Why is it important to plant native?

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As of late, there has been an increased interest in planting native plants. But many are left to wonder, “What is up with this? Why do people care about planting native plants? Am I a bad person for planting petunias in my front yard?”

Let’s start off with why people put plants in the ground at all.

We are biological creatures. We have risen up in the nursery of the earthly world and even the most urban person seems to have an attraction to green things. A flaw in our modern way of looking at things has us treating plants like furniture. If you have been to one of our sales, you probably have seen our sign.

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We really try to get people to see plants differently. But you might ask yourself, “Why am I planting these things if not for my visual pleasure?”

It’s a fair question. We aren’t telling you that you have to plant things that don’t please you. We just want you to see plants as living things, and also to realize that it might be for more than just visual pleasure that you make the effort to plant something in the ground.

Oh, and you aren’t a bad person for having a rose plant or some petunias. Even we have some non-native plants in our yard. But they do take up less and less space in our landscape as time goes on.

Plants are part of an ecology. We are also part of that ecology. A majority of people naturally respond to visiting pristine wild areas in a positive way and virtually nobody enjoys urban decay in the same manner. This is because we really don’t want to be alone in the world as a species. We literally can’t. Our food, oxygen, medicines, everything comes from other species. We cannot even digest food without all the tons of organisms that are not us, living in our guts. Human cells make up only 43% of the body's total cell count. The rest are microscopic colonists—other organisms.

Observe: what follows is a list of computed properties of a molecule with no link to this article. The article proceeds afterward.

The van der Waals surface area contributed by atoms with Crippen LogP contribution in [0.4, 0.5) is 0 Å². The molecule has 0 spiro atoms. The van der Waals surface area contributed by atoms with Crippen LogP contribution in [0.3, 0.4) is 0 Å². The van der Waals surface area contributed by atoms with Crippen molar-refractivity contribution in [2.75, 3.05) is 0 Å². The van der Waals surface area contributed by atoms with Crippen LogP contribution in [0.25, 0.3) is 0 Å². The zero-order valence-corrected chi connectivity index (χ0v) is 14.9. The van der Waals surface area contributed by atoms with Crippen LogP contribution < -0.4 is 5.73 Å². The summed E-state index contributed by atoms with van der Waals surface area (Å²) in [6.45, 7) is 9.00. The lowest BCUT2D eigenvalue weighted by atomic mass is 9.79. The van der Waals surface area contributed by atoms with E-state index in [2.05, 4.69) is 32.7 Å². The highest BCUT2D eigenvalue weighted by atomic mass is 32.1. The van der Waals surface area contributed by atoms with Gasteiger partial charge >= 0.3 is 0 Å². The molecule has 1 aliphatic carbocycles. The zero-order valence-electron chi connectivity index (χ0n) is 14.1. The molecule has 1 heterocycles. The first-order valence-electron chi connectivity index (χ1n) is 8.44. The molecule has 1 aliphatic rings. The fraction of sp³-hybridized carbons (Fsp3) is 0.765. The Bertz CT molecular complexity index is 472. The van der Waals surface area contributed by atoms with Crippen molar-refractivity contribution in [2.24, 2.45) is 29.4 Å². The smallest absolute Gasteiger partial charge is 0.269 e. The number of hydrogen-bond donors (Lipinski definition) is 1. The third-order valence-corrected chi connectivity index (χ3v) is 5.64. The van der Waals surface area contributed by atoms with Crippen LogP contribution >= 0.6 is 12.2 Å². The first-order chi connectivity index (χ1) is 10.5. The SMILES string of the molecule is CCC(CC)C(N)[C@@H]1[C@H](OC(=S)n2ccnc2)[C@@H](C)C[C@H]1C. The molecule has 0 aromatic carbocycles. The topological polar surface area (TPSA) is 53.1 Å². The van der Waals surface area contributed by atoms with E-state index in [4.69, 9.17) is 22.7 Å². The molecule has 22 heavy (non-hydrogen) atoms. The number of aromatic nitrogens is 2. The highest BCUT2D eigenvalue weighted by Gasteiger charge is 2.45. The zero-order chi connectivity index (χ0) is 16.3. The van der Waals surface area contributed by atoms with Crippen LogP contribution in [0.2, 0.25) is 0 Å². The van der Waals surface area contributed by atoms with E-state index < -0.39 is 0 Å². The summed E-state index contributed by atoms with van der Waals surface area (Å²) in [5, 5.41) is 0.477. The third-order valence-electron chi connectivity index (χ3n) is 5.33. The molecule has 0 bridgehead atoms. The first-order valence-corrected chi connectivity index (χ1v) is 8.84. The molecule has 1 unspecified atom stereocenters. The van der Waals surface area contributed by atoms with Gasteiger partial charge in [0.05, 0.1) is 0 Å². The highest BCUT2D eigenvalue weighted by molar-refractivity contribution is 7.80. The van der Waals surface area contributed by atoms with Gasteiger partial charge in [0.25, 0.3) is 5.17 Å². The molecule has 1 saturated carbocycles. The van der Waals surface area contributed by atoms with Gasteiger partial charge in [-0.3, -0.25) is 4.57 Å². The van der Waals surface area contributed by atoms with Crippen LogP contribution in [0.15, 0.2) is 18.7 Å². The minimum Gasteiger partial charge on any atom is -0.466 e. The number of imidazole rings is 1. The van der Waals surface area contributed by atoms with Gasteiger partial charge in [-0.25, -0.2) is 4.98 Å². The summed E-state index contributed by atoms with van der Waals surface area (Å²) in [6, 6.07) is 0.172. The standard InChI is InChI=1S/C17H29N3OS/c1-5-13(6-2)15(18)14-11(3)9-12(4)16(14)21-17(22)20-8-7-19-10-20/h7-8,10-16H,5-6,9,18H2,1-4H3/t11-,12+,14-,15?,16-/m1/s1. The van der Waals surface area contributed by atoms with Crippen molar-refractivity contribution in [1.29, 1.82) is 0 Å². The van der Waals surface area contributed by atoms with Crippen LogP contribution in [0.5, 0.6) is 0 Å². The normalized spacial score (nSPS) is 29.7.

We plant things because we need the company, whether this is something we directly know or not.

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So why plant native plants over all else?

On a personal note: when I first moved here, I came here to study botany. I have always been obsessed with plants. I collected lots of plants, native and not. I was obsessed with their various forms. The weirder the better. After several decades of growing plants, I have started to appreciate more than just the plants I am growing. I’ve realized that this whole time I have been building small ecosystems in whatever place I’ve lived in. Along with the plants I’ve installed, I’ve improved the soil by building up its microbiological diversity, and I’ve been feeding insects and birds and countless other organisms.

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As I’ve become more and more obsessed with attracting bees and butterflies and birds, I have realized that the more interesting plants are the native ones because they already have a relationship with all the native organisms. Native plants have evolved with these birds and insects in my back yard. When you plant native plants you have more likely planted a larval food plant for a butterfly. If you planted a native mesquite, your likelihood of having a Lucy’s warbler hang out in your yard in the spring is so much higher (because they prefer our native mesquites).